Nearly everyone I speak to lately–along with most of the internet–is furious over Delta Air Lines’ plans to make earning status harder. But while these benefits certainly have their appeal, I think it’s worth briefly stepping back and evaluating whether going out of one’s way to get status ever truly made sense—and whether, in a new era of even more stringent status requirements, it makes any sense at all. Spoiler alert: it never has and it still doesn’t.
The illusion of value
Chasing elite status (by which I mean making travel and credit card spending decisions specifically intended to help get status) is essentially trading money and time for perks that, on closer examination, aren’t worth their implied value.
Many elite perks can be purchased for less than the cost of the tickets and credit card spend you would need to buy to achieve elite status in the first place. Other perks can be replaced relatively cheaply. For example’s sake, let’s look at a few of the best perks you’d get as a Delta Diamond Medallion and discuss why they’re not all that great.
- SkyClub access: Admittedly, it’s nice to have a place to sit and get some work done before a flight or on a long layover but, for me, the buffet food and lousy coffee on offer are typically less pleasant than grabbing something from Starbucks and sitting by a window with a good view of the apron.
- Domestic first class upgrades: A slightly bigger seat and free food is nice, but isn’t a radically better experience than you’d get in economy class on a short domestic hop. Keep in mind, also, that you’re not guaranteed to even get these upgrades, especially on popular routes.
- International business class upgrade certificates: These “Global Upgrades” are perhaps the most compelling perk of top-tier status, but Delta has made them much less useful in recent years by only allowing upgrades from expensive premium economy seats. Using transferable credit card points for business class tickets is almost always a cheaper option.
There’s a litany of other perks, like free checked bags, priority check-in, priority phone lines, free CLEAR membership, and drink vouchers. I already get some of these from my credit cards and others I just don’t use very frequently. The perks that I actually want, I can buy myself for relatively cheap. Though this is a highly subjective assessment, I suspect it applies to a lot of fliers.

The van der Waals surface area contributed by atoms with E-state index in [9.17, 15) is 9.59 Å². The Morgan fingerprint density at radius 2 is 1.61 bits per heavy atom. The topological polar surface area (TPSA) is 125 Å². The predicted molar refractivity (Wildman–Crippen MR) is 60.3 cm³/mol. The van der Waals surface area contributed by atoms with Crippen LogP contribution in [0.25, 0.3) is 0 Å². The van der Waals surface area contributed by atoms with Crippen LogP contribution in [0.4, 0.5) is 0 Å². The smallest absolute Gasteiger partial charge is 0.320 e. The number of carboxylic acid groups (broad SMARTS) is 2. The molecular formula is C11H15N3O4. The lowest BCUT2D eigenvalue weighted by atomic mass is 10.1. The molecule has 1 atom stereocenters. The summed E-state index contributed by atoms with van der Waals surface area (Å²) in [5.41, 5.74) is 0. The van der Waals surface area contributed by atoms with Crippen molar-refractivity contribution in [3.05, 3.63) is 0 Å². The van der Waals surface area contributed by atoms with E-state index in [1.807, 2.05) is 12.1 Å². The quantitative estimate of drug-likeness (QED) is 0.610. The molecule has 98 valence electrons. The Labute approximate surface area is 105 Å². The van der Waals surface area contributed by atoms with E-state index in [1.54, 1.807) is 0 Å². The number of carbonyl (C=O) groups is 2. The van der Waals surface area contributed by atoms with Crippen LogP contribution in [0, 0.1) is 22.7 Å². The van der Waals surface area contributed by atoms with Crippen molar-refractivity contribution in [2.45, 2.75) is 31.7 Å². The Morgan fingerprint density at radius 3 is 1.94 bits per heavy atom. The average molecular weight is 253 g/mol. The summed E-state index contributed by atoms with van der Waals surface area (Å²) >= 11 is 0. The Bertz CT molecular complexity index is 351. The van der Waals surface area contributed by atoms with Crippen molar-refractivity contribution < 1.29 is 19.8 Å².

Next, there’s the time spent on the Sisyphean endeavor of status chasing. My mother, for example, goes out of her way to book flights with Delta—even when more convenient or economical options are available. This involves longer layovers, inconvenient flight times, and potentially higher ticket prices.
On top of all that, the time you spend organizing, planning, and executing these itineraries could, for most folks, be better used elsewhere, like spending time with loved ones or working on personal or professional projects that bring real value to your life.
Delta’s recent announcement is a reminder that the rules can change at any time. After investing time and money into achieving a certain status, frequent travelers have now been left out to dry, sitting on MQMs that won’t mean diddly squat come 2025. The lack of control over these programs and the capriciousness with which changes can be instituted should make you very wary of investing too heavily in them.
The opportunity cost
The time, effort, and money spent on achieving elite status have opportunity costs. Could the thousands of dollars spent on higher-priced tickets have been put towards equally (or more) comfortable business class tickets on other? Could the hours spent in airports have been used more productively?
So, is pursuing elite status a smart use of time and money? Even before Delta’s recent changes, probably not. Now, with even higher status requirements, the pursuit is even sillier.
If your company is the one paying for flights, fine. For the rest of us though, it would be far wiser to focus on travel that actually serves us, not the airline–getting us where we need to go when we need to get there, in as much comfort as possible. At the end of the day, it is absolutely possible to spend less time and money than it takes to earn status, while at the same time travelling in greater comfort.